Editor’s note: This is the first of two articles (second here) on the fundamentals of character development written for Writers.com by our instructor Gloria Kempton, in support of a full character development course she’s developing. In this article, Gloria covers the three essential questions you should ask each character you write.
There are three questions you want to ask every character that you create:
Character Development Question 1: What do you most want?
Every human being wants something. This is largely what it means to be human. To want, desire, crave, need, cherish, chase, hunger for. Whatever your character is chasing—put it right up front, in the opening scene and make it large.
Your character should be desperate to attain this one thing. The more desperate your character is, the more the reader will engage with the story. The reader will only care as much as the character cares. The character must be willing to give up anything, go through anything to attain what he or she so desperately wants.
Character Development Question 2: What do you most fear?
We all have fears. We don’t like to talk about them, but they’re there, under the surface, causing us to act in ways we don’t understand, driving our thoughts, words, and deeds. When we give our characters these same fears, readers are able to connect with them as if they were sitting in the same room.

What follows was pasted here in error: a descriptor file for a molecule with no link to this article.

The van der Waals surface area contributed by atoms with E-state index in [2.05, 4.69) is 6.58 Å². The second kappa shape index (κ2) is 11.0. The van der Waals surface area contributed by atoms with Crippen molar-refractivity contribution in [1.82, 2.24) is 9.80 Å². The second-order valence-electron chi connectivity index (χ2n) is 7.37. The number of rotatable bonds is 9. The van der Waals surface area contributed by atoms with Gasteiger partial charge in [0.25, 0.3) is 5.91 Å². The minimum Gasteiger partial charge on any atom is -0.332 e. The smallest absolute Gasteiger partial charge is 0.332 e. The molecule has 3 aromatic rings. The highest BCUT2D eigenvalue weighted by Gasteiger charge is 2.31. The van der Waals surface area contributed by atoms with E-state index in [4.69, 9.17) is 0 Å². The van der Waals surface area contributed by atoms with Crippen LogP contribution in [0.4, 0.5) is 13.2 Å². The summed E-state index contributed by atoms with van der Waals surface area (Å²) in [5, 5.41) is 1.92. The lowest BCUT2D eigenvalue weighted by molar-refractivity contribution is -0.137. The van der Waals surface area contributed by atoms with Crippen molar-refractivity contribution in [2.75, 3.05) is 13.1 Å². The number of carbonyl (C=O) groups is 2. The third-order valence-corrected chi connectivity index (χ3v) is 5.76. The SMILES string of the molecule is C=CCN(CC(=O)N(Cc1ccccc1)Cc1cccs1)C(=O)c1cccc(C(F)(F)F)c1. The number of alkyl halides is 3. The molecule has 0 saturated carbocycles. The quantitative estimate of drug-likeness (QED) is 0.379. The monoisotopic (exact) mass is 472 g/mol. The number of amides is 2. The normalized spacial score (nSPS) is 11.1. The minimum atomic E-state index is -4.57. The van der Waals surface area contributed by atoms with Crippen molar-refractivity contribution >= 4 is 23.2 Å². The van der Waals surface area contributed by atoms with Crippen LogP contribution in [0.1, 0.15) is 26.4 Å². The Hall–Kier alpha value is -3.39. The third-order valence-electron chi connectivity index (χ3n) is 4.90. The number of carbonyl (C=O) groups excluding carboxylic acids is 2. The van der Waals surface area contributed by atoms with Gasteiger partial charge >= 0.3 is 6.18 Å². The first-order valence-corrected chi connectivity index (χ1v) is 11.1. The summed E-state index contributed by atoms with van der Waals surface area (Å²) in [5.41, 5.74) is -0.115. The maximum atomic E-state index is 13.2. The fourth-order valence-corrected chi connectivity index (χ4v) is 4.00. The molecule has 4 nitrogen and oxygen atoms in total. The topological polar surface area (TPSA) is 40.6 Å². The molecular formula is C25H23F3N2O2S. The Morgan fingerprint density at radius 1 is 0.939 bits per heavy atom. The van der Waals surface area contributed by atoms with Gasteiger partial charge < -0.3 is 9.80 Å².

Character Development Question 3: What will cause the reader to remember you after your story is long over?
We all have traits, habits, idiosyncrasies, ideas, behavior patterns that stand out from the crowd. The trait should be visual, a bit over-the-top, and hold a dramatic meaning of some kind. It should characterize—aid the reader in truly beginning to understand and know your character.
Gloria's Upcoming Classes
Essentials of Character Development: How to Create Characters that Move and Breathe and Can’t Stop Talking
February 10th, 2021
Bring your characters to life in this in-depth character development class with Gloria Kempton.
The Art of Storytelling
March 3rd, 2021
It’s an age-old art form—storytelling—and you can learn the craft.
Try asking your characters these questions!
And so, give each of your characters something to want, something to fear, and something that will make him or her memorable simply because he or she is a human being.
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